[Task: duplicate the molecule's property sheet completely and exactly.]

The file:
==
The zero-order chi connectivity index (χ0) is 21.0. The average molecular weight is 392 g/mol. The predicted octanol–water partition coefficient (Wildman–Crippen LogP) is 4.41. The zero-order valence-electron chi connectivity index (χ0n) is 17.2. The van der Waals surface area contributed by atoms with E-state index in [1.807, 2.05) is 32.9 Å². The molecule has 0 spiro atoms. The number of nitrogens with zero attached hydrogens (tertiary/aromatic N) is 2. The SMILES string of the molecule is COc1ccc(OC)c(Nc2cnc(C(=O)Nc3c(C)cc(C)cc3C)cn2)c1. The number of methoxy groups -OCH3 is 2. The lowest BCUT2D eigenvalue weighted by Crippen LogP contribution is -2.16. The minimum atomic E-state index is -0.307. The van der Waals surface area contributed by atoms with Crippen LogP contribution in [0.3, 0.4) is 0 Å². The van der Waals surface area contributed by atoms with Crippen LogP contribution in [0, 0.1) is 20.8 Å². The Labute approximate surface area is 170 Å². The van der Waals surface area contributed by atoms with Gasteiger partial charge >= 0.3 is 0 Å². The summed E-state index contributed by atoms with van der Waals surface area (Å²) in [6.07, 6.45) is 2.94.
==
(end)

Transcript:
The zero-order chi connectivity index (χ0) is 21.0. The average molecular weight is 392 g/mol. The predicted octanol–water partition coefficient (Wildman–Crippen LogP) is 4.41. The zero-order valence-electron chi connectivity index (χ0n) is 17.2. The van der Waals surface area contributed by atoms with E-state index in [1.807, 2.05) is 32.9 Å². The molecule has 0 spiro atoms. The number of nitrogens with zero attached hydrogens (tertiary/aromatic N) is 2. The SMILES string of the molecule is COc1ccc(OC)c(Nc2cnc(C(=O)Nc3c(C)cc(C)cc3C)cn2)c1. The number of methoxy groups -OCH3 is 2. The lowest BCUT2D eigenvalue weighted by Crippen LogP contribution is -2.16. The minimum atomic E-state index is -0.307. The van der Waals surface area contributed by atoms with Crippen LogP contribution in [0.3, 0.4) is 0 Å². The van der Waals surface area contributed by atoms with Crippen LogP contribution in [0, 0.1) is 20.8 Å². The Labute approximate surface area is 170 Å². The van der Waals surface area contributed by atoms with Gasteiger partial charge >= 0.3 is 0 Å². The summed E-state index contributed by atoms with van der Waals surface area (Å²) in [6.07, 6.45) is 2.94.